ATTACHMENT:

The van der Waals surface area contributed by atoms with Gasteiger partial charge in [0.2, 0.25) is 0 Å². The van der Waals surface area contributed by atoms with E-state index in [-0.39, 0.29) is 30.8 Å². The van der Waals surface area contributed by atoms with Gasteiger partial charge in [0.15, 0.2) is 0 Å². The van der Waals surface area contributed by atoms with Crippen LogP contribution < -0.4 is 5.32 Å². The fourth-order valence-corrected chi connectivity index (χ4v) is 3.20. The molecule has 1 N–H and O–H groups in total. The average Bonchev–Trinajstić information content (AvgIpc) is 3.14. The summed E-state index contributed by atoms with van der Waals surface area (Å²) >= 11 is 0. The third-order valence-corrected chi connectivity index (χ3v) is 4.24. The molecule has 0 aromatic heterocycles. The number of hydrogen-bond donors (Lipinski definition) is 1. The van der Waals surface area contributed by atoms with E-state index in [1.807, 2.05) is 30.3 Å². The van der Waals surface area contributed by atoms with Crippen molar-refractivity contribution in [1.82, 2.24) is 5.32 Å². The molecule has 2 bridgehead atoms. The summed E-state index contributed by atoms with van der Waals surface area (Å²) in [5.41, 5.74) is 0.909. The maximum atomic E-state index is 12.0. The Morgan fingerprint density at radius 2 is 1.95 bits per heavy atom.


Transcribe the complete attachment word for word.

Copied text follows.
The van der Waals surface area contributed by atoms with Gasteiger partial charge in [0.2, 0.25) is 0 Å². The van der Waals surface area contributed by atoms with E-state index in [-0.39, 0.29) is 30.8 Å². The van der Waals surface area contributed by atoms with Gasteiger partial charge in [0.15, 0.2) is 0 Å². The van der Waals surface area contributed by atoms with Crippen LogP contribution < -0.4 is 5.32 Å². The fourth-order valence-corrected chi connectivity index (χ4v) is 3.20. The molecule has 1 N–H and O–H groups in total. The average Bonchev–Trinajstić information content (AvgIpc) is 3.14. The summed E-state index contributed by atoms with van der Waals surface area (Å²) >= 11 is 0. The third-order valence-corrected chi connectivity index (χ3v) is 4.24. The molecule has 0 aromatic heterocycles. The number of hydrogen-bond donors (Lipinski definition) is 1. The van der Waals surface area contributed by atoms with E-state index in [1.807, 2.05) is 30.3 Å². The van der Waals surface area contributed by atoms with Crippen molar-refractivity contribution in [1.82, 2.24) is 5.32 Å². The molecule has 2 bridgehead atoms. The summed E-state index contributed by atoms with van der Waals surface area (Å²) in [5.41, 5.74) is 0.909. The maximum atomic E-state index is 12.0. The Morgan fingerprint density at radius 2 is 1.95 bits per heavy atom.